Housing affordability in Canada has continued to erode in the first three months of the year, with Toronto and Vancouver featuring prominently in that decline, according to a new report from RBC.

The two housing hot spots have grown substantially less affordable, although the change was not as pronounced in most other parts of the country, the bank said in its latest quarterly look at the housing market.

Rising house prices were the main cause for the decline in affordability, especially in the single-detached home segment. However, in Calgary and Edmonton, which have been affected by the decline in oil prices, slipping income was the main factor behind reduced affordability in those markets.

Meanwhile, Winnipeg, Regina and Saskatoon actually went against the trend and became more affordable for some or all housing categories in the January-March quarter.

'Out of reach'

For the Vancouver area, RBC said owning a single-detached home at market prices has "become out of reach for all but just a minority of higher-income households."

RBC's affordability measure shows the proportion of median pre-tax household income required to pay for mortgage payments, property taxes and utilities based on the average market price for a dwelling.

The bank said that the affordability measure for the single-detached category in Vancouver rose by 9.9 percentage points to 119.5 per cent, making it the worst ever recorded anywhere in Canada.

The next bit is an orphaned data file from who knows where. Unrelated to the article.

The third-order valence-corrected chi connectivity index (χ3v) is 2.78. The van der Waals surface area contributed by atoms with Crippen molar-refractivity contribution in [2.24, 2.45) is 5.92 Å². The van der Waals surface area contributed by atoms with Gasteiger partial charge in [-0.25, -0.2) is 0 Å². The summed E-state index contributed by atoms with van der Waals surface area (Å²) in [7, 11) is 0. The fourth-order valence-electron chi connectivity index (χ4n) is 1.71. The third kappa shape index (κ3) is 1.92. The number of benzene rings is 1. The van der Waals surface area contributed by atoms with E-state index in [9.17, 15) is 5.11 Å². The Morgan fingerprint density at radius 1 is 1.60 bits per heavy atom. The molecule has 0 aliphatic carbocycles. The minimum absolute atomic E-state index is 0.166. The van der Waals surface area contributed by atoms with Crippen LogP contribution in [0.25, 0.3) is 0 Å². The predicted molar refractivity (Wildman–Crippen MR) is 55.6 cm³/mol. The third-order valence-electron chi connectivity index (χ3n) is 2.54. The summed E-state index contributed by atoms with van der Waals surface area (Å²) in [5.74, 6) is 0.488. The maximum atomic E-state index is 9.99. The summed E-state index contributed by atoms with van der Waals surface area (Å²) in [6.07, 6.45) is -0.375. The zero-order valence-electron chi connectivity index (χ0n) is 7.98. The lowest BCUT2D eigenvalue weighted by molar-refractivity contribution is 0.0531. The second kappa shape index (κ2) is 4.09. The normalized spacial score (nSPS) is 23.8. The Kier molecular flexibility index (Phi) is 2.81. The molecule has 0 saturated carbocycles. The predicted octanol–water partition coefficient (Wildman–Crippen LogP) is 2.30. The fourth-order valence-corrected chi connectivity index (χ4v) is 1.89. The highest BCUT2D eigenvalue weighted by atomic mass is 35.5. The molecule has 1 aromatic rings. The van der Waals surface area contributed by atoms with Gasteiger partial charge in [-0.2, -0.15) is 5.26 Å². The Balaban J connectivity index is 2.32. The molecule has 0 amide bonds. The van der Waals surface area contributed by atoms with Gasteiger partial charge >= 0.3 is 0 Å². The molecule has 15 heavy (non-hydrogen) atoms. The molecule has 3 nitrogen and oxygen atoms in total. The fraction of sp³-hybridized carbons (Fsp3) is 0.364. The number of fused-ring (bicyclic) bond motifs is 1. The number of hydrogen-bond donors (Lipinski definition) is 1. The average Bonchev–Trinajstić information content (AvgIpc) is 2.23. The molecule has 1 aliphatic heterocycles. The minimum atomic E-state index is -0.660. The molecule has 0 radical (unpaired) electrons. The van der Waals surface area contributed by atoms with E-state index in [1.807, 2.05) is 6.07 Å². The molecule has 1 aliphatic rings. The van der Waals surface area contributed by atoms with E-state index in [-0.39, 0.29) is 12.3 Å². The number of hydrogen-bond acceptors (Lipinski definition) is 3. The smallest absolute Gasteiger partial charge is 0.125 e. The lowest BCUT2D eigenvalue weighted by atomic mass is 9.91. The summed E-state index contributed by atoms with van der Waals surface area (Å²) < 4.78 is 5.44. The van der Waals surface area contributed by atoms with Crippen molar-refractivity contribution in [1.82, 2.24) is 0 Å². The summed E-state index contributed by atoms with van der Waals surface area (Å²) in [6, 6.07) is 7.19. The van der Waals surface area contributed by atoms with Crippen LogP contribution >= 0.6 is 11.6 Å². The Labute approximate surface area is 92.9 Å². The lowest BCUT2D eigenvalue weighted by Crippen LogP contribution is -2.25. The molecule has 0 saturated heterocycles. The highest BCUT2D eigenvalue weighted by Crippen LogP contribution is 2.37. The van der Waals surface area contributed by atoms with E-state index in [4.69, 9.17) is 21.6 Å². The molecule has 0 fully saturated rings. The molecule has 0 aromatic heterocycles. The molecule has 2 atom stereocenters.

Stretched affordability

In Toronto, by comparison, it would take 71.7 per cent of a typical household income to cover ownership costs at market prices in the first quarter.

RBC characterized affordability in the Toronto's single-detached home segment as "significantly stretched," but said conditions in the condominium market were "much less severe."

The hot housing markets in Vancouver and Toronto prompted warnings from some quarters. TD has said the markets are ripe for correction," while the Bank of Canada has said that house price gains in the two regions are unsustainable.

However, RBC said it doesn't expect a change in the country's divided housing situation soon, as resale activity and demand in Vancouver and Toronto are still going strong.

"We expect such market conditions to fuel further rapid price increases in Canada's hottest markets in the near term," RBC said. "This would mean that owning a home — especially a single-detached dwelling — at market price is likely to become even less affordable in those markets."